Ultimately, I was thankful. I couldn’t believe that I could attend school for a semester in New Zealand, without a “Tulane engineering student” label stamped on my forehead. Although I had designed countless schedules that incorporated engineering requirements back home, my major advisor encouraged me to loosen up a little by taking elective credits unique to the University of Auckland. I found myself enrolled in a business class, an environmental science class, a public health class, and a pacific studies class. It was a time to discover a side of academia that I had never had the chance to appreciate before.
Many STEM majors fear veering off of the traditional tracks that their universities recommend, but at the end of the day, these are just recommendations. There is more than one possible class schedule to accomplish a degree. By taking my professional electives all at once during my semester abroad, I have freed up my fall schedule enough to even go part time during my senior year for a semester.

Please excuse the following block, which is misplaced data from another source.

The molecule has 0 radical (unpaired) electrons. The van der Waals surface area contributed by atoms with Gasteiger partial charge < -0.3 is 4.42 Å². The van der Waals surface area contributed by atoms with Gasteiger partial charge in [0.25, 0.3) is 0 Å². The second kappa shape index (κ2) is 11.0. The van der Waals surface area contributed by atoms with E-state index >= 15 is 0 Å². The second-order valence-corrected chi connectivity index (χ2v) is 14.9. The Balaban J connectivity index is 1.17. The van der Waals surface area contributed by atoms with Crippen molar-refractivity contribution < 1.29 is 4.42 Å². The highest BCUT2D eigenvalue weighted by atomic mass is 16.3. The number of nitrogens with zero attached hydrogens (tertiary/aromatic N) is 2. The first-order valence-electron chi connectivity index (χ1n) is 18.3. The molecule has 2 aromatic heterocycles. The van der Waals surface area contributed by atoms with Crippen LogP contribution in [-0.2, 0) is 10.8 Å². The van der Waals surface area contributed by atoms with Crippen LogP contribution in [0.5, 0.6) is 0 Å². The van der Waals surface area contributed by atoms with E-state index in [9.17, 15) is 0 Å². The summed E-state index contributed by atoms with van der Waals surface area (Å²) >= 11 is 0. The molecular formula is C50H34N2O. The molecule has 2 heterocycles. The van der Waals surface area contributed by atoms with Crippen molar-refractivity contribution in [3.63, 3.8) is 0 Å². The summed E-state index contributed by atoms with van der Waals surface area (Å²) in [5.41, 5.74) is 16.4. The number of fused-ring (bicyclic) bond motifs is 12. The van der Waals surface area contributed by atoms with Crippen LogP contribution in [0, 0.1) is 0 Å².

However, I have to distribute a few of my core credits during my remaining spring semesters. Although this is not the “traditional” route of taking the classes I need, I have realized that I have freedom in designing my schedule, and that there is no right or wrong way in completing the credits that I need. Tulane, and many other universities, will help you fulfill your credits abroad; you can graduate in a timely manner and study abroad as a STEM major, like I did!
By taking classes in a wide range of disciplines, I was able to adjust my vision of life after college because I now recognize values in other career paths. For example, my business class made me reevaluate the idea of global industry. It was in this class that I learned about the art of promoting novel technology.